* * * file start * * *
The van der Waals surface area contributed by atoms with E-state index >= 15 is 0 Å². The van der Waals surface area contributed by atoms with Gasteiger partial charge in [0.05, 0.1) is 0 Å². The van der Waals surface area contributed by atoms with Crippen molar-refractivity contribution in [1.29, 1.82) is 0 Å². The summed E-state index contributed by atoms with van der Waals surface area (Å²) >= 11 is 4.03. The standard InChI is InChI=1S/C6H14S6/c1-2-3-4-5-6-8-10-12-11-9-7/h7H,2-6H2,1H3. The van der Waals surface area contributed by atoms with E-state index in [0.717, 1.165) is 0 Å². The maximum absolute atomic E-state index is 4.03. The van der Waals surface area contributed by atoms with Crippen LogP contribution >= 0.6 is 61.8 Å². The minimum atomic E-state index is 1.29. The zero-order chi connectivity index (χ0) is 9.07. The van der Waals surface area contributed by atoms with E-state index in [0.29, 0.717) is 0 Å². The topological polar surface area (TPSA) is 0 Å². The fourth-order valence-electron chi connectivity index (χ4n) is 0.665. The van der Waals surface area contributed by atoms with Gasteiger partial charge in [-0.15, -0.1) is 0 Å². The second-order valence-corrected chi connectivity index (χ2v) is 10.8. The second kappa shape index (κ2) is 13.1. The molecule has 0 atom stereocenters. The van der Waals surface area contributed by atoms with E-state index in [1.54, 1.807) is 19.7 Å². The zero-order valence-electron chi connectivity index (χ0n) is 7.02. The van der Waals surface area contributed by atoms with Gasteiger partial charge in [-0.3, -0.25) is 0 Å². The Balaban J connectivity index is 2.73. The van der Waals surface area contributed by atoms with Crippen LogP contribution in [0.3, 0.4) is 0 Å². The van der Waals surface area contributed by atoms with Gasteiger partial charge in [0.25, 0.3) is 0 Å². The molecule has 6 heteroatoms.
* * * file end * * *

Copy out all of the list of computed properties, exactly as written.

The van der Waals surface area contributed by atoms with E-state index >= 15 is 0 Å². The van der Waals surface area contributed by atoms with Gasteiger partial charge in [0.05, 0.1) is 0 Å². The van der Waals surface area contributed by atoms with Crippen molar-refractivity contribution in [1.29, 1.82) is 0 Å². The summed E-state index contributed by atoms with van der Waals surface area (Å²) >= 11 is 4.03. The standard InChI is InChI=1S/C6H14S6/c1-2-3-4-5-6-8-10-12-11-9-7/h7H,2-6H2,1H3. The van der Waals surface area contributed by atoms with E-state index in [0.717, 1.165) is 0 Å². The maximum absolute atomic E-state index is 4.03. The van der Waals surface area contributed by atoms with Crippen LogP contribution >= 0.6 is 61.8 Å². The minimum atomic E-state index is 1.29. The zero-order chi connectivity index (χ0) is 9.07. The van der Waals surface area contributed by atoms with E-state index in [0.29, 0.717) is 0 Å². The topological polar surface area (TPSA) is 0 Å². The fourth-order valence-electron chi connectivity index (χ4n) is 0.665. The van der Waals surface area contributed by atoms with Gasteiger partial charge in [-0.15, -0.1) is 0 Å². The second-order valence-corrected chi connectivity index (χ2v) is 10.8. The second kappa shape index (κ2) is 13.1. The molecule has 0 atom stereocenters. The van der Waals surface area contributed by atoms with E-state index in [1.54, 1.807) is 19.7 Å². The zero-order valence-electron chi connectivity index (χ0n) is 7.02. The van der Waals surface area contributed by atoms with Gasteiger partial charge in [-0.3, -0.25) is 0 Å². The Balaban J connectivity index is 2.73. The van der Waals surface area contributed by atoms with Crippen LogP contribution in [0.3, 0.4) is 0 Å². The van der Waals surface area contributed by atoms with Gasteiger partial charge in [0.25, 0.3) is 0 Å². The molecule has 6 heteroatoms.